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Pop Quiz: How to Get the Most Out of an Intelligent Water System

Water management plans can mitigate health and safety risks and help avoid potential lawsuits for negligence.
By James Dipping
September 27, 2022
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Markets

Smart buildings use a wide range of existing technologies to facilitate the efficient and economical use of resources. They do this by collecting and sharing data between systems. And while your first thoughts may go to energy monitoring and HVAC controls, a growing awareness of intelligent domestic water systems is trending—and for good reason. Today’s building owners, operators and developers are adjusting to a new market environment in a post-pandemic world. Many are reexamining traditional functions of their facilities as tenants demand greater flexibility, connectivity, comfort, health and safety.

Integrating an intelligent domestic water system can have an impact on all those areas. The use of water management plans can mitigate health and safety risks and help avoid potential lawsuits for negligence. Here are some questions contractors need to be able to answer to get the most out of their intelligent water system.

It's all about conserving water, right?

According to recent reports from the U.S. Environmental Protection Agency (EPA), water use in commercial and institutional facilities (e.g., office buildings and hospitals) account for 17% of publicly supplied water in the United States. For these properties, restrooms, heating and cooling, and landscaping account for most of the use. Strategies to increase savings and efficiency include the following.

  • Harvesting rainwater, graywater (gently used water from bathroom sinks, showers, washing machines, etc.), and other non-potable water sources for outside irrigation and flushing applications.
  • Implementing energy-efficiency measures to reduce the need for building and equipment cooling and heating, which will reduce the amount of water required by these systems.
  • Installing more efficient fixtures (such as dual flush toilets, sensor-controlled faucets, etc.).

However, there’s a huge caveat on the third bullet point. Before rushing out to install a bunch of low-flow fixtures to save water, be advised that doing so in haste could be putting building occupants at risk. Today’s water pipe sizing practices are outdated and don’t consider the decreased volumes of water used by widespread low-flow fixtures. These devices can leave water in the pipes and increase building water age. Stagnant water in these systems can create an environment ideal for cultivating dangerous pathogens, including the bacterium responsible for Legionnaires’ disease.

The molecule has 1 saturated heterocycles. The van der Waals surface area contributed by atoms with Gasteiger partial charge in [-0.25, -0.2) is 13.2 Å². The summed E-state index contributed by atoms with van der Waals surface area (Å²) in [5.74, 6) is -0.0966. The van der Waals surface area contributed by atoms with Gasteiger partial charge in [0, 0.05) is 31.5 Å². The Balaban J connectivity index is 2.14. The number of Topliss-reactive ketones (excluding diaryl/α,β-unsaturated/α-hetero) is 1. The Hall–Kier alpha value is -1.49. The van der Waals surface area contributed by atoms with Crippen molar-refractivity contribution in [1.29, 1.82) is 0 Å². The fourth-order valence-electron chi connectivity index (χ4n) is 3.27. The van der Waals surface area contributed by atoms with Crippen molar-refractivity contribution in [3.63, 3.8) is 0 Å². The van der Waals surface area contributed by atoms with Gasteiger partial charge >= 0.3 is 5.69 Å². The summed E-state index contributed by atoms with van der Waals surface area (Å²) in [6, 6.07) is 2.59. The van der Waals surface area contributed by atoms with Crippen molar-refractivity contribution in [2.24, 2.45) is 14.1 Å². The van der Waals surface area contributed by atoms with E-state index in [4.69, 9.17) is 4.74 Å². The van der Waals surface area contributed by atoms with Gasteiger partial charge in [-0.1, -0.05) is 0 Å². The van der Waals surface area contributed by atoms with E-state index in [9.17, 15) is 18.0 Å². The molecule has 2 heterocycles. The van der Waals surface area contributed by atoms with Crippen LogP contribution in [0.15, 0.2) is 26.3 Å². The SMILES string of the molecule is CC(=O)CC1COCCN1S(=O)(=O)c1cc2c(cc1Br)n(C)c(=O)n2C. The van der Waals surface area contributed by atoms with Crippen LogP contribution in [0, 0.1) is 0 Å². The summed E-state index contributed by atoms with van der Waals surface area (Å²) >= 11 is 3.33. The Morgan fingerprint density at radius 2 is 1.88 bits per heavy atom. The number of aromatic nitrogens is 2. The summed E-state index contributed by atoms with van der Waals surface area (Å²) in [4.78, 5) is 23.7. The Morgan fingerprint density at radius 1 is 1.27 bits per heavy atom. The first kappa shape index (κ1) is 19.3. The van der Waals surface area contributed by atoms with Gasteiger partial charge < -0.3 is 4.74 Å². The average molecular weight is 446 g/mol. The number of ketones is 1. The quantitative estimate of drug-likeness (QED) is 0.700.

When water was flowing at higher volumes thru the plumbing systems, the water purveyor’s primary and secondary disinfectants had the best chance at eliminating water-borne pathogens because the disinfectants used have a shelf life. The use of low-flow fixtures in conjunction with outdated water pipe sizing practices allow the disinfectants to expire before the water reaches your faucet. As a result, pathogens are given the opportunity to grow and multiply inside the building pipes.

The fixture unit method referenced in most plumbing codes to calculate water pipe size is based on the outdated Hunter’s Curve, developed back in the 1940s when plumbing fixtures were consuming water at much higher volumes. The plumbing engineering community must question why we are using a calculation method that fails to reflect the reality of today’s low-flow plumbing designs.

Building owners and managers should work with design engineers to correctly size the piping infrastructure of their facilities using tools like the Water Demand Calculator. While this tool is recognized for only certain building types in the Uniform Plumbing Code (UPC), it is a starting point for keeping water moving in buildings and recognizing that fixtures are flowing lower than they were in 1940. Only then can we reasonably recommend a holistic use of water-conserving fixtures. They are important but keeping buildings healthy is more important.

The short answer to your first quiz question is a qualified no. While conserving water by establishing an intelligent water system can be an important factor, it is much more than that. The health and safety of building occupants should be the prevailing motivation.

How does an intelligent water system reduce the risk of pathogens?

Legionella is a general category of bacterium all-too-commonly found in our water supplies. There are over 60 different species of bacterium, of which 25 are known to be implicated in human disease. There is one king of the species, Legionella pneumophila, that is responsible for approximately 90% of all infections. About one out of every 10 people diagnosed with Legionnaires’ disease will die due to complications from their illness. For those who get Legionnaires’ disease during a stay in a health care facility, the mortality rate climbs to about one out of every four.

Building owners and operators have good reason to be so concerned about Legionella as plumbing domestic water systems are the predominant source of the bacteria. If Legionella grows in a plumbing system, the bacteria can spread to humans via small droplets and/or vapor inhaled into the lungs. Common sources where these droplets are “made” include: